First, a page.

When Must Notification Be Given?

The majority of states use a “reasonable standard” for timing notification and most read like this provision from Colorado: “Notice shall be made in the most expedient time possible and without unreasonable delay, consistent with any measures necessary to determine the scope of the breach and to restore the reasonable integrity of the computerized data system.” However, a handful of states require that notification is made within a specific timeframe. If your company is a clinic, health facility, home health agency or hospice licensed in California, hurry, you have five days. If you are a licensee or registrant of the Connecticut Insurance Department, you also have five days from the time the incident is first identified to issue notice to the appropriate persons and agencies. Entities within Florida, Ohio, Vermont, and Wisconsin shall provide notice within 45 days. And, finally, in Maine, notification must be given within 7 days following an investigation determining that notification is required.

Remember, time is money. If your company does business or owns or licenses personal information in a number of states, it is critical to maintain a comprehensive data breach response plan which includes notification time frames for each of those states. Update it regularly. It is time-consuming, but in the event of a breach, your company will have more time to focus on mitigating damages.

How Must Notification Be Given?

The majority of states hold that notice may be provided by one of the following methods: written notice; telephonic notice; or electronic notice, if the company’s primary means of communication with the consumer is by electronic means.

Ergo, don’t give your email address to the cashier at _________ if you prefer to find out your identity has been stolen from somewhere other than your spam folder. And remember, credit is money. How your company responds to a data breach crisis has direct implications on your brand and reputation.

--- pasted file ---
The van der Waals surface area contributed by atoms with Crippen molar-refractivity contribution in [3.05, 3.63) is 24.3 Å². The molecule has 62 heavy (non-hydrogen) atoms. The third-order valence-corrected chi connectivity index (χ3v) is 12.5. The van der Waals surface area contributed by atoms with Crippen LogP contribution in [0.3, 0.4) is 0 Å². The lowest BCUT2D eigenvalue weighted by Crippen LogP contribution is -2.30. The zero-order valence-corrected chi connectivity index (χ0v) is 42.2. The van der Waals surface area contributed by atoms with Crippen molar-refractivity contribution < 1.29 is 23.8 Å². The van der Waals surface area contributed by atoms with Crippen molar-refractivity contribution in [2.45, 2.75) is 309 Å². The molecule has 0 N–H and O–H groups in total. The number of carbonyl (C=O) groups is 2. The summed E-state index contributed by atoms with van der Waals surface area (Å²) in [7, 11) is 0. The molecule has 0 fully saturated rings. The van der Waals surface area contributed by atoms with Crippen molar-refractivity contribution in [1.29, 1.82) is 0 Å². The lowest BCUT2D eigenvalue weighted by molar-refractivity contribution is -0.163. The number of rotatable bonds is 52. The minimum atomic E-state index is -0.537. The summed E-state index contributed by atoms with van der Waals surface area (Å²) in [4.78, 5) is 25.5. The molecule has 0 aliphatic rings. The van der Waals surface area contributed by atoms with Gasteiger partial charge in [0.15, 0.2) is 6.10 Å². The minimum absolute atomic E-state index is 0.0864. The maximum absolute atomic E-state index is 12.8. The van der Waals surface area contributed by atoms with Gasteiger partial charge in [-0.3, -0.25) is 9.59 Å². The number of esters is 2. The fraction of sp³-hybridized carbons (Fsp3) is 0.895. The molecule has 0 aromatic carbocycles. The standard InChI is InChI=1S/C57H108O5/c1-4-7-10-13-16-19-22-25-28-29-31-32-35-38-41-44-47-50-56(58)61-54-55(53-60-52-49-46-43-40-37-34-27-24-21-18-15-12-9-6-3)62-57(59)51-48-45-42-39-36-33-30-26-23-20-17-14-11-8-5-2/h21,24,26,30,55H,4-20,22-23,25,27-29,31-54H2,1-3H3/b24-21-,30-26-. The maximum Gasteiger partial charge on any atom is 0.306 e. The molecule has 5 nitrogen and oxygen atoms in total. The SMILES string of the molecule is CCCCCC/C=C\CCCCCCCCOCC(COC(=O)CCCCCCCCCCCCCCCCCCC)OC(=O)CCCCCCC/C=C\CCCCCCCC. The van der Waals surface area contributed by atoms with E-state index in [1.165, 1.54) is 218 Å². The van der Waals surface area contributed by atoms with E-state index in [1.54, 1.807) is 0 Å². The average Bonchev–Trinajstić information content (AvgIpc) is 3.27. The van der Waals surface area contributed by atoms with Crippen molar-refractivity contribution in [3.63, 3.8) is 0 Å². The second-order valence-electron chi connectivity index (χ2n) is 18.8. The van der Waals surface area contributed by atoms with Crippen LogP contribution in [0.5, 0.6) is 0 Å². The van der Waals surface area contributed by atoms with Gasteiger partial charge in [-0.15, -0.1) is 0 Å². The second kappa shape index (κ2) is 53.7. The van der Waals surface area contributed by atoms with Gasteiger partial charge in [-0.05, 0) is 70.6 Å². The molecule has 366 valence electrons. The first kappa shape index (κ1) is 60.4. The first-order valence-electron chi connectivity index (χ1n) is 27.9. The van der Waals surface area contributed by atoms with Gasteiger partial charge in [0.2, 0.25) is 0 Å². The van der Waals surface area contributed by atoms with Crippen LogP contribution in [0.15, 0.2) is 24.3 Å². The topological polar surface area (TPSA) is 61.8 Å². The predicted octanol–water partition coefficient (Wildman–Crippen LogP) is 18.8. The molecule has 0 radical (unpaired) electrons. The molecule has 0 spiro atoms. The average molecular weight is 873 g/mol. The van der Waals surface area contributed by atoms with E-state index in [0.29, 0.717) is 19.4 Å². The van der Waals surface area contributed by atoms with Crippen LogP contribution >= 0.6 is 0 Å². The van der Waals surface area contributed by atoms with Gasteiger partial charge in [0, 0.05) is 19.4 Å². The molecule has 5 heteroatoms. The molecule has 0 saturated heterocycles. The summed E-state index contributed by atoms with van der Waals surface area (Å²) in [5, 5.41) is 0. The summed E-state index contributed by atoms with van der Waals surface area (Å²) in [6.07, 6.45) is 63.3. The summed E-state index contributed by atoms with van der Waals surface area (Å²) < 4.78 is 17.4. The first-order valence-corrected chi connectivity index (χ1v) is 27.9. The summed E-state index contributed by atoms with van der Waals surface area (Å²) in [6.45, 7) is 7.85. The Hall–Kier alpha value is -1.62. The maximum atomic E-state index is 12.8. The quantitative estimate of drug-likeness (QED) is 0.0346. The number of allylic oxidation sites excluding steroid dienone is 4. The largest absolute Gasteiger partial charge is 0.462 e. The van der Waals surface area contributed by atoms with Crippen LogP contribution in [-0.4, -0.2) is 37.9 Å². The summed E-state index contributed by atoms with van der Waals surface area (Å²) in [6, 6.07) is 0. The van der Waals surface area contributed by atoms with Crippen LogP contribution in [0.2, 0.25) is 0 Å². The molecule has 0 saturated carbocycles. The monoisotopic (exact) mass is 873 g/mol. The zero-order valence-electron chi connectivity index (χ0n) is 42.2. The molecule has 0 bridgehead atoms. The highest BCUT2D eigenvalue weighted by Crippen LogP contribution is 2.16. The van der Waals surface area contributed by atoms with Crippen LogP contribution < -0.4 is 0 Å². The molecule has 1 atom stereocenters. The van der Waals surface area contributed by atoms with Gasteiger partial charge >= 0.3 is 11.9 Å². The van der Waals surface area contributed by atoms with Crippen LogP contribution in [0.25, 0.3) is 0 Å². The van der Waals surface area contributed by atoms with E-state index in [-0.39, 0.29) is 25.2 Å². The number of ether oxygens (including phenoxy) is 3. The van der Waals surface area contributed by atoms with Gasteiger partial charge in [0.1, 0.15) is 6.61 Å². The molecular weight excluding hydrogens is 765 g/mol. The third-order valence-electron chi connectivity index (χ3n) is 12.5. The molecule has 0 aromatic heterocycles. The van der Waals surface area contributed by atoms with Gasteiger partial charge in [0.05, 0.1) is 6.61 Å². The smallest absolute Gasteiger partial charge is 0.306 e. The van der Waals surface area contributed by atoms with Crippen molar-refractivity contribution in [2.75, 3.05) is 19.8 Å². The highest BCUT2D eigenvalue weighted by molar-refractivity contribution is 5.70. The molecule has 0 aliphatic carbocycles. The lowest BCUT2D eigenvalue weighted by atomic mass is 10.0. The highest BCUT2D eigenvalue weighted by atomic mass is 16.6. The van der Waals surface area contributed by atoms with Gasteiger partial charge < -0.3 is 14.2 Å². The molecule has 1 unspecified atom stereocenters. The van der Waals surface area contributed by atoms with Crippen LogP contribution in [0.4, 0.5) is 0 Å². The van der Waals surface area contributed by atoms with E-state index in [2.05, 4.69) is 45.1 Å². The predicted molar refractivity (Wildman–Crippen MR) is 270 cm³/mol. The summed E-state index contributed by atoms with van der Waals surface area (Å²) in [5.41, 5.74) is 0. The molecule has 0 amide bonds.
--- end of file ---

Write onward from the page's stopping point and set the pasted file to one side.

Are Alternative Methods of Notification Available?

Yes, in virtually all states, save Utah, substitute notification is available under certain, expressed circumstances. However, the prerequisites to issuing alternative notice differ among the states. For example, in Arizona, if a company can demonstrate that the cost of providing notification will exceed $50,000 or demonstrate that the affected number of persons to be notified exceeds 100,000, then substitute notice is available. On the other hand, in Arkansas and California, alternative notification methods are available only if the company can show that the cost of providing notice will exceed $250,000 or that the affected class is greater than 500,000 people.

Is There A Private Cause of Action?

No, the majority of data breach statutes do not explicitly provide a private right action, which would allow a consumer to file suit against a company that violated a notification statute. However, ten states do allow for a private right of action. Companies which own or license private information or do business in Alaska, California, the District of Columbia, Louisiana, Maryland, Minnesota, New Hampshire, North Carolina, South Carolina, and Washington need to be particularly aware of these provisions. A violation of a notification law could mean facing numerous lawsuits for a single act of noncompliance, not to mention consumer-initiated class action suits.

Data Breach Notification Statutes by State

“In today’s environment, it’s not a matter of if a data breach will occur, but when it will occur, and how well you respond. Do everything you can to prevent data breaches, but also fully plan out how you will respond if you are breached. Today’s media and business environment demands that two-pronged approach,” advises Brian Lapidus, Chief Operating Officer of Kroll Fraud Solutions. The warning is clear: companies wanting to protect their money and their credit need to have a data breach response plan in place before it becomes necessary. As they say, “a good offense is a good defense.”